Ignatius Press, the primary English-language publisher of the works of Pope Emeritus Benedict XVI, has published more than 80 books either written by him or about him, including the New York Times bestseller Jesus of Nazareth and influential books that continue to remain important for the contemporary Church, such as Introduction to Christianity and The Spirit of the Liturgy. Ignatius Press’ leadership and authors it represents comment on the death of Benedict and his remarkable legacy below:

Joseph Fessio, S.J., founder and editor, Ignatius Press; doctorate directed by Professor Joseph Ratzinger, University of Regensburg:
“I don’t believe being pope is a proof of sanctity, nor is it sufficient grounds for canonization. But being Joseph Ratzinger is. I don’t know anyone who has worked closely with him who does not recognize his holiness and his brilliance. In addition to hoping for santo subito, I look forward to his being declared a doctor of the Church.”

Mark Brumley, president of Ignatius Press:
“Benedict XVI was a major figure in Church history and world history. He was one of the great theologians and churchmen of the 20th and early 21st centuries. Along with Pope John Paul II, he served the Lord and his people mightily by helping the Catholic Church faithfully embrace reform in continuity, rather than either radical rupture or an uncritical return to the past. He was a major force for evangelical fidelity and engagement with the modern world. He was a man of God, a disciple of Jesus, and bearer of the Holy Spirit, who helped keep us on the right path. Thanks be to God for Joseph Ratzinger/Benedict XVI.”

Father D. Vincent Twomey, SVD; former doctoral student and longtime friend of Joseph Ratzinger; and Professor Emeritus of Theology, St Patrick’s Pontifical University, Maynooth, Ireland:
“Joseph Ratzinger/Pope Benedict XVI will be remembered above all for his literary and scholarly output. His writings on a vast spectrum of theological and philosophical topics have a clarity and a depth that make his theology inspiring and therefore liberating. His theology also stimulates further scholarly research, since all he could ever do was sketch the contours of the truth. Future generations of all walks of life will find inspiration in his homilies and in his pastoral writings as Pope; his encyclicals on love and hope must rank among the most outstanding ever to come from the pen of a Pope. It will come as no surprise to me, if in the future, he will be declared a Doctor of the Church.”

George Weigel, distinguished senior fellow and William E. Simon Chair in Catholic Studies, Ethics and Public Policy Center:
“Joseph Ratzinger, Pope Benedict XVI, was one of the most creative Catholic theologians of modern times and arguably the greatest papal preacher since Pope St. Gregory the Great. In the more than thirty years I knew him and was in conversation with him, I found him to be a consummate Christian gentleman, a man of deep faith and sweet temper. It has been my privilege to have been taught by and to work with many brilliant men and women; no one I’ve ever met had a more lucid or orderly mind than Joseph Ratzinger. He believed that the truth of the Gospel was the truth of the world, and he bent every effort to help others understand that truth.”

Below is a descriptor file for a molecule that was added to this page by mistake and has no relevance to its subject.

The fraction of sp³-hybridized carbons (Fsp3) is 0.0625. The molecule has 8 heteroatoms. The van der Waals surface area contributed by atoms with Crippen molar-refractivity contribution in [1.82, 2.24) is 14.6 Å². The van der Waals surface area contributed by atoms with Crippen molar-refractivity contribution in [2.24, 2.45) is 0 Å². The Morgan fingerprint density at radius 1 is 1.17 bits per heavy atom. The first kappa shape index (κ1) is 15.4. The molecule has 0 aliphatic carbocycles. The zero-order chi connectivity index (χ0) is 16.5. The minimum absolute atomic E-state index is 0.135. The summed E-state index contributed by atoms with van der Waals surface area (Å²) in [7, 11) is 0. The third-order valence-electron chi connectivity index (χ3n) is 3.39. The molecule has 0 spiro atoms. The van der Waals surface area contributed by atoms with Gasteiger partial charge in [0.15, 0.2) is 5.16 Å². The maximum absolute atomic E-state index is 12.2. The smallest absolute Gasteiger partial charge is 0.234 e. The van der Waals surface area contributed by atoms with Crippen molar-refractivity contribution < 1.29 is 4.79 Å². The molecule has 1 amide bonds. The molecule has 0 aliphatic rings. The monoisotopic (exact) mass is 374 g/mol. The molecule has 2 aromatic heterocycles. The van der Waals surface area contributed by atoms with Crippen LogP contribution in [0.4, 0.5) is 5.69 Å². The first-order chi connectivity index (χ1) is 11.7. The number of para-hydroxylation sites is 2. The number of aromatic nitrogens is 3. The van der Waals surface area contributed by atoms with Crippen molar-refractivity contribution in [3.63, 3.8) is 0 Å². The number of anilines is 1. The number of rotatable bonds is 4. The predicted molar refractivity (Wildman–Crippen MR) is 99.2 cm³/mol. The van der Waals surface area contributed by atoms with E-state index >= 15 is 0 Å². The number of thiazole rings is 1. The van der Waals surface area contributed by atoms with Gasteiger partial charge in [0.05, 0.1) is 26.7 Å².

Tim Gray, president of the Augustine Institute:
“Pope Benedict XVI blessed the Church by exemplifying what faith seeking understanding looks like in postmodernity. Humbly complementing his friend and predecessor, Pope Saint John Paul the Great, he showed how the Second Vatican Council faithfully applied the Word of God and the gospel proclamation as the way for us to navigate the crisis of truth we now face. I particularly think his Encyclical Letter on Hope, ‘Spe Salvi,’ was prophetic. He spoke of the hope that challenges us to give up comfort in order to embrace the cross, striving forward for the hope Christ has stored up for us in heaven. I pray he may now realize the hope he cherished and the hope he challenged the Church to hold to above all others.”

Robert Royal, president of the Faith & Reason Institute:
“All of us must die, and the passing of most of us is of little consequence in the vast sweep of sacred history. But Pope Benedict’s death marks the end of a monumental life that changed the Church — and the world — and will continue to do so for many years to come. In his brilliance, imagination, humility and steady faith, he resembled the Church Fathers, whom he loved and studied and brought to bear on our troubled age. He belongs in their company and should be named a Doctor of the Church. God grant him the eternal reward that he so richly merits.”

Professor Tracey Rowland, John Paul II Chair of Theology at the University of Notre Dame (Australia):
“Pope Benedict XVI was one of the most learned men ever to occupy the Petrine Office. I believe that future generations will honor him with the title of Church Doctor. His intellectual legacy is immense and at least on par with St John Henry Newman, one of the intellectual heroes of his youth. He never lost the faith of his Bavarian boyhood and he defended it intellectually on the stage of the world. He understood the theological roots of the cultural crisis of the Western world better than any world leader of his generation.”

Dr. Peter Kreeft, professor of philosophy, Boston College; author of Wisdom From the Psalms:
“Pope Benedict XVI was a gift of God, one of the very best teachers we have ever had, an equal to Gregory the Great, Leo the Great, and Leo XIII. A shoo-in for Saint and eventually a Doctor of the Church.”

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